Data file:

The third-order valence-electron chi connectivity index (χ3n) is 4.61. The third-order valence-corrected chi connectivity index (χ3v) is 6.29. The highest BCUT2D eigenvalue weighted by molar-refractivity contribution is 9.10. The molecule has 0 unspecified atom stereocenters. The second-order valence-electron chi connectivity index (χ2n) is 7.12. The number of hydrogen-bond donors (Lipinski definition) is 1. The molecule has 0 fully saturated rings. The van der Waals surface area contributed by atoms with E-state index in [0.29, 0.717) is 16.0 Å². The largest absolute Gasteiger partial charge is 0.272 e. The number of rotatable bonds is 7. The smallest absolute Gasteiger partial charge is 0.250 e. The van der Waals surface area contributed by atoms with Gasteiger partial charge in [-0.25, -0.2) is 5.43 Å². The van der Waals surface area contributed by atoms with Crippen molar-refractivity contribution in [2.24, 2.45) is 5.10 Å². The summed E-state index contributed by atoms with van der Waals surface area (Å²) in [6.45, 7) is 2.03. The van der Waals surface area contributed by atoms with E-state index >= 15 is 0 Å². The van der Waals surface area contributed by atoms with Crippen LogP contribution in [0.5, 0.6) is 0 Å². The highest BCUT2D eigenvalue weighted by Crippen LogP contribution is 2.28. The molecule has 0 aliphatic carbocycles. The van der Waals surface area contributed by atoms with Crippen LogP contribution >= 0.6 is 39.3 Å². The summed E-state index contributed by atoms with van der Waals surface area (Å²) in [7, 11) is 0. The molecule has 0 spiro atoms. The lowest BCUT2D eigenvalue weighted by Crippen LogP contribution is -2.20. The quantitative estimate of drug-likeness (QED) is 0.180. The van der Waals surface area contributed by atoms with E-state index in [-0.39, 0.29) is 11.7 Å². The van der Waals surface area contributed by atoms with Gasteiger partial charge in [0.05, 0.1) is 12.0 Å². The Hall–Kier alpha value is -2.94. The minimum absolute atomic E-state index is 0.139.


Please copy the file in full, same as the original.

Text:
The third-order valence-electron chi connectivity index (χ3n) is 4.61. The third-order valence-corrected chi connectivity index (χ3v) is 6.29. The highest BCUT2D eigenvalue weighted by molar-refractivity contribution is 9.10. The molecule has 0 unspecified atom stereocenters. The second-order valence-electron chi connectivity index (χ2n) is 7.12. The number of hydrogen-bond donors (Lipinski definition) is 1. The molecule has 0 fully saturated rings. The van der Waals surface area contributed by atoms with E-state index in [0.29, 0.717) is 16.0 Å². The largest absolute Gasteiger partial charge is 0.272 e. The number of rotatable bonds is 7. The smallest absolute Gasteiger partial charge is 0.250 e. The van der Waals surface area contributed by atoms with Gasteiger partial charge in [-0.25, -0.2) is 5.43 Å². The van der Waals surface area contributed by atoms with Crippen molar-refractivity contribution in [2.24, 2.45) is 5.10 Å². The summed E-state index contributed by atoms with van der Waals surface area (Å²) in [6.45, 7) is 2.03. The van der Waals surface area contributed by atoms with E-state index >= 15 is 0 Å². The van der Waals surface area contributed by atoms with Crippen LogP contribution in [0.5, 0.6) is 0 Å². The highest BCUT2D eigenvalue weighted by Crippen LogP contribution is 2.28. The molecule has 0 aliphatic carbocycles. The van der Waals surface area contributed by atoms with Crippen LogP contribution >= 0.6 is 39.3 Å². The summed E-state index contributed by atoms with van der Waals surface area (Å²) in [7, 11) is 0. The molecule has 0 spiro atoms. The lowest BCUT2D eigenvalue weighted by Crippen LogP contribution is -2.20. The quantitative estimate of drug-likeness (QED) is 0.180. The van der Waals surface area contributed by atoms with E-state index in [-0.39, 0.29) is 11.7 Å². The van der Waals surface area contributed by atoms with Gasteiger partial charge in [0.05, 0.1) is 12.0 Å². The Hall–Kier alpha value is -2.94. The minimum absolute atomic E-state index is 0.139.